New Orleans, Louisiana (CNN) – In between checking out the flamingoes and elephants at the Audubon Zoo in New Orleans Friday, Newt Gingrich touched on challenges for Mitt Romney and why his GOP presidential rival is keeping Gingrich in the race.
He made the comments while chatting politics with his zoo tour guide, Audubon Nature Institute head Ron Forman.
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Contrary to what he’s been saying for weeks, Gingrich suggested he would bow out of the Republican delegate hunt if Romney is close to the 1,144 delegates needed to clinch the nomination by the GOP convention this summer.
“Well it depends, if we are successful and he doesn’t have an absolute – if he doesn’t have 1,000 delegates, I mean you know, if he’s close, attrition will get him the last 100,” Gingrich said of Romney, when Forman asked if would go to the convention. “But if he’s under 1,000 delegates, I don’t think he’s going to get the nomination.”
Gingrich suggested Romney has a Napoleon complex, based on the way he is campaigning negatively against him and Rick Santorum.
“With both Santorum and me, he's now confused as to who he is attacking. It's his only technique. I tell people he's like a 4-foot-8 guy who wants to play center and his only technique is to shrink the others, which I think bodes very badly for a general election,” Gingrich said.
The former House speaker was in Louisiana campaigning ahead the state’s March 24 Republican primary. Gingrich attended a luncheon fundraiser at Galatoire’s on Bourbon Street and spoke to about 100 people at Ye Olde College Inn restaurant before he detoured from the campaign trail to visit a zoo, one of his favorite pastimes.
He held a rally on the North Shore of Lake Pontchartrain in Covington Friday evening, and said he plans to continue campaigning in the state next week.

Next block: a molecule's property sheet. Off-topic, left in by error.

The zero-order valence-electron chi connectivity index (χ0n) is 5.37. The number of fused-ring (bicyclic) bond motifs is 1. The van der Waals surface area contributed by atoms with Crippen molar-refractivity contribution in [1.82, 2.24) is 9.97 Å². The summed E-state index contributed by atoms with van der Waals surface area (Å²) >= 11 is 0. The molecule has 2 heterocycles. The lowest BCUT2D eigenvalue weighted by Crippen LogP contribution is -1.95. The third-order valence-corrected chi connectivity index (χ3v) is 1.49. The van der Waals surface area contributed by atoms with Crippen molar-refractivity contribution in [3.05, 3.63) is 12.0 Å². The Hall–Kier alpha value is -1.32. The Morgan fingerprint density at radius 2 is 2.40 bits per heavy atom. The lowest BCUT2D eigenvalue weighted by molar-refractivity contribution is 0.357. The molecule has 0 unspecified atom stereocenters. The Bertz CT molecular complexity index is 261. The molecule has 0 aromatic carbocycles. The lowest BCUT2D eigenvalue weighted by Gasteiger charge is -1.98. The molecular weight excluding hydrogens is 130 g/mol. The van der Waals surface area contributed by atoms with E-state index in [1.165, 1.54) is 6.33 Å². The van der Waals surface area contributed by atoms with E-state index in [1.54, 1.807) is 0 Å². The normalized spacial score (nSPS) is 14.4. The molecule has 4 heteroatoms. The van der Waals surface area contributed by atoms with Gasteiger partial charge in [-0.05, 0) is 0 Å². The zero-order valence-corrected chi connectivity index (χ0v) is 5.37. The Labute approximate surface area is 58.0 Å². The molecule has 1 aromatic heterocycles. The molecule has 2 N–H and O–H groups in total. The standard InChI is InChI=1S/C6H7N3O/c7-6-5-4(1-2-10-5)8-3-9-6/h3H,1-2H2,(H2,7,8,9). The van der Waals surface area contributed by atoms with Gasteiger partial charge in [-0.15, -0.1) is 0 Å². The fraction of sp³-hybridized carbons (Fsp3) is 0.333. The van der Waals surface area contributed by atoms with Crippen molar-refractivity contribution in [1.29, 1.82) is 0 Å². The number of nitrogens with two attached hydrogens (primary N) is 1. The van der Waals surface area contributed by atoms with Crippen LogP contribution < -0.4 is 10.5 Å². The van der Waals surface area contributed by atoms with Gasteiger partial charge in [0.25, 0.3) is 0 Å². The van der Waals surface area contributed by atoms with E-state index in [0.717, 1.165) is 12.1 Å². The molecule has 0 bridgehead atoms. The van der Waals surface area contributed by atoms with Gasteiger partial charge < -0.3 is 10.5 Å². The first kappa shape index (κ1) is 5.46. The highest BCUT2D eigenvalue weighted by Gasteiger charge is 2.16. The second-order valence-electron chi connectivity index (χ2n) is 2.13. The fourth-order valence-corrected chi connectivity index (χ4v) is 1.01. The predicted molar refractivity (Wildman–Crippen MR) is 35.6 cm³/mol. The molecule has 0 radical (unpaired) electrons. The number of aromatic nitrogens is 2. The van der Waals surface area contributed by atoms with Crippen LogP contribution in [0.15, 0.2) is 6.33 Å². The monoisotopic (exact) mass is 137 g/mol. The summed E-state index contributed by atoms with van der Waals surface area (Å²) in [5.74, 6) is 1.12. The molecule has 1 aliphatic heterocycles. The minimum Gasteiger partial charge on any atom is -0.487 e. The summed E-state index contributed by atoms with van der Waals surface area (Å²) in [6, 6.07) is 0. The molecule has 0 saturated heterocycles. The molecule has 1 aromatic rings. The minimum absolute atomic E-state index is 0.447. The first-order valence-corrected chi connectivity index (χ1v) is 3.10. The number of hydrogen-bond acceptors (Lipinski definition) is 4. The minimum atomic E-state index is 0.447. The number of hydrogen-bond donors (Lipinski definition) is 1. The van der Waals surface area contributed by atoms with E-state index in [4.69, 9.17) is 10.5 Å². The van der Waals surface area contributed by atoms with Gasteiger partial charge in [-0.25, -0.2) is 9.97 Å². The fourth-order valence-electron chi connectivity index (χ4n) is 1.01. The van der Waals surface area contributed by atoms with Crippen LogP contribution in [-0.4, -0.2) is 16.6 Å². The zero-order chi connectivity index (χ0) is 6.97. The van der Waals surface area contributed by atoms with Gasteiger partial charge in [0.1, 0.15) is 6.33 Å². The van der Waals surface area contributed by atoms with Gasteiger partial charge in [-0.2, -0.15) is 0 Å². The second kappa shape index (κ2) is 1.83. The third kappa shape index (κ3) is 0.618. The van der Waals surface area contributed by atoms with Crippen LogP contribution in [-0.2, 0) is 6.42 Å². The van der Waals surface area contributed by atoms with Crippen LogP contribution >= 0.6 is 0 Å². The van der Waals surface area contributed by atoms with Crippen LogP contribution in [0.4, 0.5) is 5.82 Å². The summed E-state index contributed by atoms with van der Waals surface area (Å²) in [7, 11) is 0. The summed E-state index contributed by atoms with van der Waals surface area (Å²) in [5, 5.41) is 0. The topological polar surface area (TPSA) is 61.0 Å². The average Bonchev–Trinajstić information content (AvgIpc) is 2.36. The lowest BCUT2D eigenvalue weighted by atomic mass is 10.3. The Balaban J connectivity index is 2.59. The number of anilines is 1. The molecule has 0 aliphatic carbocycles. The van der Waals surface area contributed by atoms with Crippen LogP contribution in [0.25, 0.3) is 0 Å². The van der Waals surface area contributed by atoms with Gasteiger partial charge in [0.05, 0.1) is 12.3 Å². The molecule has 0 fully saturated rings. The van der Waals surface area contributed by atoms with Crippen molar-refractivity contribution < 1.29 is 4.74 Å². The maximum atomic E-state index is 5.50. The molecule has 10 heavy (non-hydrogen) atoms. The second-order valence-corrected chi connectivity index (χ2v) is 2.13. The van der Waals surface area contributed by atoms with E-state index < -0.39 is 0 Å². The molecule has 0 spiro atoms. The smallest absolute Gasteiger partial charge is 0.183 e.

Gingrich believes he holds an advantage in Louisiana because he lived in New Orleans in the 1960s when he was in college. As he was leaving the elephant exhibit, a reporter asked Gingrich about his chances in Louisiana and he said, “I feel good about it having been a Tulane graduate.”
After losing southern states Alabama and Mississippi to Santorum on Tuesday, Gingrich needs another victory to help keep his presidential hopes alive. He compared his campaign challenges to New Orleans recovering from the devastating aftermath of Hurricane Katrina in 2005.
“It’s a little bit like you after the hurricane - it’s more difficult and challenging than I thought it would be, but the direction is right and you can feel it beginning to work,” he said.
Forman, who once ran for mayor of New Orleans, lamented to Gingrich about the negative tone of the GOP race, fueled by ads run mostly by Romney and the Restore Our Future super PAC supporting Romney’s candidacy.
As Gingrich toured the zoo with his sleeves rolled up he noted the negative campaigning was going to hurt Romney and his ability to govern. He said, “Well, I think it makes it hard for him to, A– to beat Obama, and B– to govern.”
When he wasn’t talking about the challenging GOP race, Gingrich was learning about the animals inhabiting the Audubon Zoo. He spent some time with Panya, the 45-year-old 11,000-pound Asian elephant. “They like a hard pat,” he said as he patted Panya’s back.
Gingrich has a well-documented fascination with zoos, beginning in early childhood when he tried to establish a zoo in his hometown of Harrisburg, Pennsylvania, when he was 11 years old. CNN’s Piers Morgan interviewed him at a zoo in South Carolina in January, and he made an unscheduled stop at the San Diego Zoo on February 14, later telling reporters the visit was a Valentine’s Day present to himself.